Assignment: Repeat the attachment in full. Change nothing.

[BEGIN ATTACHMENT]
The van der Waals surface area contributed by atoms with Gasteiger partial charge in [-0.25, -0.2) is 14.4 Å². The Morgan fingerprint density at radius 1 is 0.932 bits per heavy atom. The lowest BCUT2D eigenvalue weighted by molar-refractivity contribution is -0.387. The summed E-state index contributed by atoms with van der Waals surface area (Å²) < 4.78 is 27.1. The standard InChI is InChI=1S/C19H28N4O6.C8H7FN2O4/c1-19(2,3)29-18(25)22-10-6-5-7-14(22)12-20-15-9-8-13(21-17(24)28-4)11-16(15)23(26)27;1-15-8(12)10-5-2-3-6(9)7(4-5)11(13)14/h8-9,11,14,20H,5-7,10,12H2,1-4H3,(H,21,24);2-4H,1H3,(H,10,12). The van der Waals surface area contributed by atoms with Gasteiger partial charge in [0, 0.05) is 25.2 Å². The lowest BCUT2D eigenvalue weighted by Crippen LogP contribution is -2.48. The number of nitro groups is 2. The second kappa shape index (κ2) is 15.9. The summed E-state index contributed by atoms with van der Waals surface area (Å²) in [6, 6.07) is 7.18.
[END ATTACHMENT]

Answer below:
The van der Waals surface area contributed by atoms with Gasteiger partial charge in [-0.25, -0.2) is 14.4 Å². The Morgan fingerprint density at radius 1 is 0.932 bits per heavy atom. The lowest BCUT2D eigenvalue weighted by molar-refractivity contribution is -0.387. The summed E-state index contributed by atoms with van der Waals surface area (Å²) < 4.78 is 27.1. The standard InChI is InChI=1S/C19H28N4O6.C8H7FN2O4/c1-19(2,3)29-18(25)22-10-6-5-7-14(22)12-20-15-9-8-13(21-17(24)28-4)11-16(15)23(26)27;1-15-8(12)10-5-2-3-6(9)7(4-5)11(13)14/h8-9,11,14,20H,5-7,10,12H2,1-4H3,(H,21,24);2-4H,1H3,(H,10,12). The van der Waals surface area contributed by atoms with Gasteiger partial charge in [0, 0.05) is 25.2 Å². The lowest BCUT2D eigenvalue weighted by Crippen LogP contribution is -2.48. The number of nitro groups is 2. The second kappa shape index (κ2) is 15.9. The summed E-state index contributed by atoms with van der Waals surface area (Å²) in [6, 6.07) is 7.18.